Though I sometimes have been accused of being cheap, I prefer the term “value-minded.”
Semantics aside, whether we’re talking about tonight’s dinner or tomorrow’s vacation or the house I’ll be living in for years, I really, really, really like getting good deals. It’s almost a compulsion.
That goes for stocks, too — even when I’m not spending my own money for them.
The editors at Daily Trade Alert allocate $1,000 every couple of weeks for me to put together our Income Builder Portfolio, and I want to get them the most shares of the best companies I can.
Nevertheless, always buying bargain-basement stocks isn’t the goal, as the IBP Business Plan states:
Although valuation will be considered before each purchase, it will be a secondary consideration to the perceived quality of the company.
An investor making sizable additions to a large, established portfolio might be primarily concerned with valuation. The IBP, however, is a Dividend Growth Investing portfolio that will be built over time through regular $1,000 purchases – similar to the concept of dollar-cost averaging.
Yes, quality comes first.
With the bull market in Year 11 and with major indices repeatedly hitting all-time highs, it is getting more and more difficult to find good values on high-quality companies.
Difficult … but not impossible.
Comcast (CMCSA) is growing earnings and revenue, and it is projected to keep doing so. The worldwide technology and entertainment conglomerate is a leader in its industry. And, as I showed in my previous article, it ranks high in most quality categories.
All that, and Comcast also is available at an attractive valuation point. Both its forward P/E ratio of 13.44 and PEG ratio of 1.13 are historically low for the company.
I will go into valuation in a lot more detail shortly, but the above graphic presents part of my reason for adding to the IBP’s Comcast position.
On Tuesday, Nov. 12, I executed a purchase order on DTA’s behalf for 22 shares of CMCSA at $45 apiece.
Comcast started making quarterly distributions to shareholders in 2008, and it has been growing those dividends aggressively ever since.
There is every reason to believe those delightful “Divvy Dollars” will continue to grow, as CMCSA’s payout ratios are very low. Comcast gets a “Very Safe” score of 89 on Simply Safe Dividends’ 1-100 scale, and the company easily generates enough free cash flow to fund future increases.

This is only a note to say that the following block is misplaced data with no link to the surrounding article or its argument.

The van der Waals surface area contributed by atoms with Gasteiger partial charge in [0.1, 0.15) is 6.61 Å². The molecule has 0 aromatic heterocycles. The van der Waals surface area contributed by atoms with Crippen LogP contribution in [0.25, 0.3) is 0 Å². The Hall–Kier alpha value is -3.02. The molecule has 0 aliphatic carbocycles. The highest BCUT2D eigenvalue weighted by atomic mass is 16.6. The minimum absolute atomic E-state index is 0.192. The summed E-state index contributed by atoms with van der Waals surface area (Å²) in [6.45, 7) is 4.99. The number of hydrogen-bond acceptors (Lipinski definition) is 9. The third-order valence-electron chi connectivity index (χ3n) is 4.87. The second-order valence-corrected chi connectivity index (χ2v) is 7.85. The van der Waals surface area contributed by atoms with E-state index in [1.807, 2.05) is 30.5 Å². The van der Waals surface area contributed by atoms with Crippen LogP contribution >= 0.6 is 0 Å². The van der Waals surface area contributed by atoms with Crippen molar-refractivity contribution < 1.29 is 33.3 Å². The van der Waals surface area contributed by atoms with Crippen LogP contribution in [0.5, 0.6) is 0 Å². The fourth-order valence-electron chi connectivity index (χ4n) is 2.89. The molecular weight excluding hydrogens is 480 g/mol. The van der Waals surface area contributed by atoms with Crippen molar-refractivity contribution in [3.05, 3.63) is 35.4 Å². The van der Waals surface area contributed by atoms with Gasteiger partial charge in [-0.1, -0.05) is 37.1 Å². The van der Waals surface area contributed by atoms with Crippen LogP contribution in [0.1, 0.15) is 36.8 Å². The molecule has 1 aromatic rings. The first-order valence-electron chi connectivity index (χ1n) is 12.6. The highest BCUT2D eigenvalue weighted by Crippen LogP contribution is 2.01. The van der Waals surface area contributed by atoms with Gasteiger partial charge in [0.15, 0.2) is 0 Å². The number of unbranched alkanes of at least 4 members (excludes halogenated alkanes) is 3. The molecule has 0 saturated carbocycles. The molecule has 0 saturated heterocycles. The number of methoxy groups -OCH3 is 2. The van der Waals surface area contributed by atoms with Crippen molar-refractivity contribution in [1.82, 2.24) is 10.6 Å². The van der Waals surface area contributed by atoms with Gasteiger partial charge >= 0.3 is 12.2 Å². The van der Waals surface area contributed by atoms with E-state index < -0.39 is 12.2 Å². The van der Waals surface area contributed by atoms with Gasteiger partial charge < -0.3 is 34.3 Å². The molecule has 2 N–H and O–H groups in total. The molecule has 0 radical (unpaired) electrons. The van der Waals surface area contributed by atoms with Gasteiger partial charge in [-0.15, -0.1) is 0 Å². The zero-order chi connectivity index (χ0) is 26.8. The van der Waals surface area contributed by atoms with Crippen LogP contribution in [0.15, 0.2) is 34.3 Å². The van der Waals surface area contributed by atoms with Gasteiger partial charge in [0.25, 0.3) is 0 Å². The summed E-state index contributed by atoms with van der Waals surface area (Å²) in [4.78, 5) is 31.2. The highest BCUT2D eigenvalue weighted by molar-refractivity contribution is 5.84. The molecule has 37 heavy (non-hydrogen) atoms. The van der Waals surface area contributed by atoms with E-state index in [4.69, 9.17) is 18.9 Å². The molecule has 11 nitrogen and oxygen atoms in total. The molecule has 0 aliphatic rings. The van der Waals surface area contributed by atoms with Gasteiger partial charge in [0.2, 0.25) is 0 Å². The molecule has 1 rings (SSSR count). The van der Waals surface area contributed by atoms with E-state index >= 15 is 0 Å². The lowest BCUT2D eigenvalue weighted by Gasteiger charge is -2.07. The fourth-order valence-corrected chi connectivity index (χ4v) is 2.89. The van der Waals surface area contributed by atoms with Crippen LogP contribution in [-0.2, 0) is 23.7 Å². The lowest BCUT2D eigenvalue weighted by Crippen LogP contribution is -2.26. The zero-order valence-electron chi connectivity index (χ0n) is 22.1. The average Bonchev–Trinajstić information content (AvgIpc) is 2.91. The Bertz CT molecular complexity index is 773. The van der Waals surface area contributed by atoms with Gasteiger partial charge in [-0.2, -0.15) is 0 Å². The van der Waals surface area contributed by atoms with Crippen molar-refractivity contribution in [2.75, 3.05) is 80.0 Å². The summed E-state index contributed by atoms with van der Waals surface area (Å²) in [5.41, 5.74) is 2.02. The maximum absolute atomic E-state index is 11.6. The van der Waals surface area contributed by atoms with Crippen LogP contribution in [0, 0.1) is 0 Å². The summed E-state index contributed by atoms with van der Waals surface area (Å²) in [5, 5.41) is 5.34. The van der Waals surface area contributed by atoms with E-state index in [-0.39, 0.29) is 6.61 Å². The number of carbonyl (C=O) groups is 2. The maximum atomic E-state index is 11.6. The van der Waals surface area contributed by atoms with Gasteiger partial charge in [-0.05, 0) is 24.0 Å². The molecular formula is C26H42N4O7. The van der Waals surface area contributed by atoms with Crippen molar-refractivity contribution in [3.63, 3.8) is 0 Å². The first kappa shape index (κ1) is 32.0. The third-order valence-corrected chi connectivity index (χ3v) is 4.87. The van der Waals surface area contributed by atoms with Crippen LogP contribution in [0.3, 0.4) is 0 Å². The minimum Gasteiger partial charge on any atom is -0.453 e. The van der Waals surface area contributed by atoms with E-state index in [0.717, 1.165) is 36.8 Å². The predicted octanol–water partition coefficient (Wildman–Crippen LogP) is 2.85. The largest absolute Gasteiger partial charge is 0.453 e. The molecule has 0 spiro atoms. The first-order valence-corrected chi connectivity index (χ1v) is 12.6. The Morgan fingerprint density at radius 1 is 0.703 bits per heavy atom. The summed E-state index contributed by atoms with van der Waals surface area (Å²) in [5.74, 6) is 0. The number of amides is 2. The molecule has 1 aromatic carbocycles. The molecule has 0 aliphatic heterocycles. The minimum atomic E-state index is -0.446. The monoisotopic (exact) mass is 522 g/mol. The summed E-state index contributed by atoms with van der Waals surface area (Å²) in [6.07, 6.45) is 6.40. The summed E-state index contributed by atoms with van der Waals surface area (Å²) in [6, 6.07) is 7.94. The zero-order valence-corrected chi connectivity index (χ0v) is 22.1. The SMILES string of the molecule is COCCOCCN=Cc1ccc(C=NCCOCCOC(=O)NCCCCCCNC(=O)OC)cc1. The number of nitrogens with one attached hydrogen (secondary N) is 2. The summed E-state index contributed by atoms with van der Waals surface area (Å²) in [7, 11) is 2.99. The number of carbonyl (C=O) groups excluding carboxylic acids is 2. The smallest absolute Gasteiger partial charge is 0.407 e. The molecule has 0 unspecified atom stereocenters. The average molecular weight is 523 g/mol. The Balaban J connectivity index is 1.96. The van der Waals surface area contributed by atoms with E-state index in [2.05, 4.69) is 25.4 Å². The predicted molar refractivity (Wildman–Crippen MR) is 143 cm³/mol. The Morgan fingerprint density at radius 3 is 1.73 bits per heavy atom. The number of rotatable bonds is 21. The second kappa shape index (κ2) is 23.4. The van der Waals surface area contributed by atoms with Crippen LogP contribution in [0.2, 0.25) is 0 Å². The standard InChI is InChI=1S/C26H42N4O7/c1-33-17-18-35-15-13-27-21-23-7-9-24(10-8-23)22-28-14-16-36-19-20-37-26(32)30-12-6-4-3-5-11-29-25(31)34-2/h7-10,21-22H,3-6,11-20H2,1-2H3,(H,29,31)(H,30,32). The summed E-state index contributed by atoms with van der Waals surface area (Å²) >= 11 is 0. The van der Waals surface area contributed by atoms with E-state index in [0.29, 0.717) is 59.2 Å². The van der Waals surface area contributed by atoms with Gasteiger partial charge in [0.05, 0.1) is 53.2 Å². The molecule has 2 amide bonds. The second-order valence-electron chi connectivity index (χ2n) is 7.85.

The IBP’s Comcast position now totals 50.3986 shares, which will generate a $10.58 dividend on the Jan. 29 pay date.
Also in January, if Comcast keeps doing what it has for years, the company will announce another double-digit-percentage increase to its quarterly dividend.
I like to be conservative, though, so let’s say the raise is 7% to 22.5 cents.
At that rate, our by-then 50.64-share position would produce $11.39 of income for the first quarter of 2020.
Such compounding will continue, not just with CMCSA but with each of our 28 positions, which is why we gave this project the name we did.
Market-watchers are bullish on Comcast, with 26 of the 31 analysts surveyed by Reuters giving the company either “Buy” or “Outperform” grades.
Among the many analysts who expect Comcast to outperform the market over the next 12 months are those from Columbine Capital.
Columbine uses 11 factors in its “recommendation methodology,” and CMCSA received the top rating on 8 of them: return on equity; cash flow; estimate trends; recent EPS change; recent earnings; long-term earnings growth; forecast earnings; and reported earnings. (Comcast got neutral scores on the other 3 factors: industry momentum; price action; book value.)
Specific near-term price targets were established by several analysts. As the following graphics show, those range from $48 to $55.
Value Line predicts a similar near-term price range (blue-circled area below) but expects significant appreciation — 55% to 111% — over the next 3-5 years (red circle).
Morningstar considers Comcast to be fairly valued right now.
CFRA’s analyst, meanwhile, thinks Comcast is a good deal, trading at less than the $51 fair value calculation.
The following FAST Graphs illustration makes the case for CMCSA being a relative bargain.
The red-circled areas indicate that the “blended P/E ratio” of 14.96 is quite a bit less than Comcast’s normal P/E ratio of 17.75. And the purple circle shows the black price line sitting well below the blue normal-valuation line.
Wrapping Things Up
The yellow-highlighted area in the FAST Graphs image indicates the anticipated growth of Comcast’s future earnings — realistic expectations that make me confident about having added to the Income Builder Portfolio’s CMCSA stake.
In Comcast, we certainly seem to have a quality company at a fair price, or maybe even a discount.
What more could any cheapskate — wait, I mean any “value-minded” investor — ask for during this runaway bull market?
As always, investors are strongly urged to conduct their own due diligence before buying any stock.
— Mike Nadel
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